“There’s definitely levers to pull once the prospective developer acquires a critical mass of units,” said Daniel Gielchinsky, a real-estate attorney who represents developers in these cases.
That is what happened to Howard Fellman, the lone holdout in a 176-unit condominium in Boca Raton. The bylaws at his association required a 100% threshold to terminate the condominium, he said. Scully Co., as the majority owner, voted to lower that threshold to 80% in February 2021. The firm then voted to terminate the condominium.
“We did what we’re legally allowed to do,” said Chief Executive Jessica Scully. Mr. Fellman, 57 years old, took his grievances to court and lost. He is appealing the decision. “I think property ownership is a vested right, not one that can be voted away with a hostile investor-led condo board,” he said.
In Melbourne, Fla., Elfi Morch-Dionysius sold her condo after receiving a letter from the majority owners, she said. The firm paid her $180,000 for the unit, which wasn’t
enough to pay for something comparable in the area.
“Anyone who’s being bought out will be bought out for a fair market value based on an independent appraisal,” said Eric Appleton, the attorney hired by the association’s board of directors. Mr. Appleton added that unit owners can seek their own appraisal to contest the amount and go through a dispute-resolution process. Ms. Morch-Dionysius, 70, said she accepted the offer because the real-estate company wrote that if she stayed another year, it would reduce it by $20,000. She used all of her savings and took out a mortgage to buy a single-family home for $315,000.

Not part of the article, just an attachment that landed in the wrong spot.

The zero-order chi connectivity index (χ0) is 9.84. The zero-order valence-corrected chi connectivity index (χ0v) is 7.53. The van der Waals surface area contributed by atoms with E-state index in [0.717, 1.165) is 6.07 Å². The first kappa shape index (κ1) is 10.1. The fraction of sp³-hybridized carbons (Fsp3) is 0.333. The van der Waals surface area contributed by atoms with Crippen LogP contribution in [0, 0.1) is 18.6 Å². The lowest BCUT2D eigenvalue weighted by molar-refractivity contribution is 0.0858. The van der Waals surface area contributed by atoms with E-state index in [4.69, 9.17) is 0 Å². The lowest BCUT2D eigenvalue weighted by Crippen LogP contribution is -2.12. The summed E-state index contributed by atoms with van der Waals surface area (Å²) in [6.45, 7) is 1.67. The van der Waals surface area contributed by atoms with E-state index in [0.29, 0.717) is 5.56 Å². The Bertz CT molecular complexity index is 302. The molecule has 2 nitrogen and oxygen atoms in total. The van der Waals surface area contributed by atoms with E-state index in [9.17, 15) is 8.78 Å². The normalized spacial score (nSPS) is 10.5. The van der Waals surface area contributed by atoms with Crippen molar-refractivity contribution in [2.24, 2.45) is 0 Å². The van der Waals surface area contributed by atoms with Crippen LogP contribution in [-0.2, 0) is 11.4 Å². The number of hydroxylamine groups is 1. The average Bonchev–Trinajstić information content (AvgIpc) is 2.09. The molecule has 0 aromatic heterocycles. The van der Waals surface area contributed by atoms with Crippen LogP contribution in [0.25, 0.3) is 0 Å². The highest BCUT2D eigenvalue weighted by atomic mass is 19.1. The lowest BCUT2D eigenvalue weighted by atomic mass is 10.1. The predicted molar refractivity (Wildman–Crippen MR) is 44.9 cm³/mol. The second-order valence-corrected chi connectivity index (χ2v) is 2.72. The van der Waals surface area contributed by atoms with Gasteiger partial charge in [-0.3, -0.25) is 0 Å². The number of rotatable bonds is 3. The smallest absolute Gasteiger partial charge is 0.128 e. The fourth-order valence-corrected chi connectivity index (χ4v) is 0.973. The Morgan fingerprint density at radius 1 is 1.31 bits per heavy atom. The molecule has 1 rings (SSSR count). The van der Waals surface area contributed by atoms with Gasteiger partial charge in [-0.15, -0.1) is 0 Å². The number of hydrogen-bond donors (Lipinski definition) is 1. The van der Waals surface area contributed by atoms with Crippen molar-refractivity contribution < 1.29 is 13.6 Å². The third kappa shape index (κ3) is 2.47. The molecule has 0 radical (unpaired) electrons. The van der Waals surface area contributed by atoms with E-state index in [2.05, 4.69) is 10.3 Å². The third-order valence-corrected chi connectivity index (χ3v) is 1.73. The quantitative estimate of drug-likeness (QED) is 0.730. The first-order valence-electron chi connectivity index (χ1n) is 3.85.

“The longer I waited, the less I would get,” said Ms. Morch-Dionysius. “Other people got less.”
Tracy Doka, who owns a unit in the same complex, is one of six owners who voted against termination. Five of them have hired an attorney.
“It’s like a hostile takeover,” Ms. Doka said. “Never buy a condo in Florida, that’s all I can say.”